Outside the convention the untold stories were even more numerous. Whether it was the 60 protesters who marched all the way from Boston to NYC after the close of the Democratic convention, or the literal good cop-bad cop split personalities on the part of some New York police units during the dozen mass protest gatherings here, or singer-songwriter Steve Earle’s relentless personal campaign “to turn up the vibe and get people out to vote,” in exorcising “W” from the Whitehouse, and not to mention the previous Sunday’s half-million marchers. Although much has been written about this latter event, given its proper context—the largest convention protest march in history—much more could be said. But I chose four other underreported stories.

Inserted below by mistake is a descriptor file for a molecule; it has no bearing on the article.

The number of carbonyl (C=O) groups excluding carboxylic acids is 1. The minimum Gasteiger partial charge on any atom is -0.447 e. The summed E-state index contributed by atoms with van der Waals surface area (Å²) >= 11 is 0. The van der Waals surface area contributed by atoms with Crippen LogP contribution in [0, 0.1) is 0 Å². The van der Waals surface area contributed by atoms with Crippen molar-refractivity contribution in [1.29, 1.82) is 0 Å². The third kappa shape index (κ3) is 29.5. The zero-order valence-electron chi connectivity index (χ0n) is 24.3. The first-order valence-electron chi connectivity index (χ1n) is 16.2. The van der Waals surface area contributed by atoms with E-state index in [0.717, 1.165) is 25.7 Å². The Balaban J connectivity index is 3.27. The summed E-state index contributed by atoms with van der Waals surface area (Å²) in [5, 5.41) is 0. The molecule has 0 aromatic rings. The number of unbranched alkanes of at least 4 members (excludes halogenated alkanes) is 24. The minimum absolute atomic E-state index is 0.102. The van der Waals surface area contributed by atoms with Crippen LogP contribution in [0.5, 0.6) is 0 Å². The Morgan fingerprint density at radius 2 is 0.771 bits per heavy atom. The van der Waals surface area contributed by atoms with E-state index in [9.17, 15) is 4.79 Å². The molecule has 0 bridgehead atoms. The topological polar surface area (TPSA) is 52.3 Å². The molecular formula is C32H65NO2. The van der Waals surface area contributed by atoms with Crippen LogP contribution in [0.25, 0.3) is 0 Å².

First, the cops. Every police officer, traffic cop, and police cadet was mobilized. They were supported by hundreds more—FBI, Secret Service, National Guard, New York State Troopers. All days off were canceled. 

This massive security apparatus totaled almost 40,000. The area around Madison Square Garden became known as the “Green Zone,” as the U.S. security zone in Baghdad is known. While police were generally friendly when approached by reporters, none would willingly go on record, and many times in tense situations the media were treated like the protesters, with even some arrests of journalists made by accident. Only in Guatemala City during the 1980’s dictatorship of Efrain Rios Montt has this reporter felt so closely watched.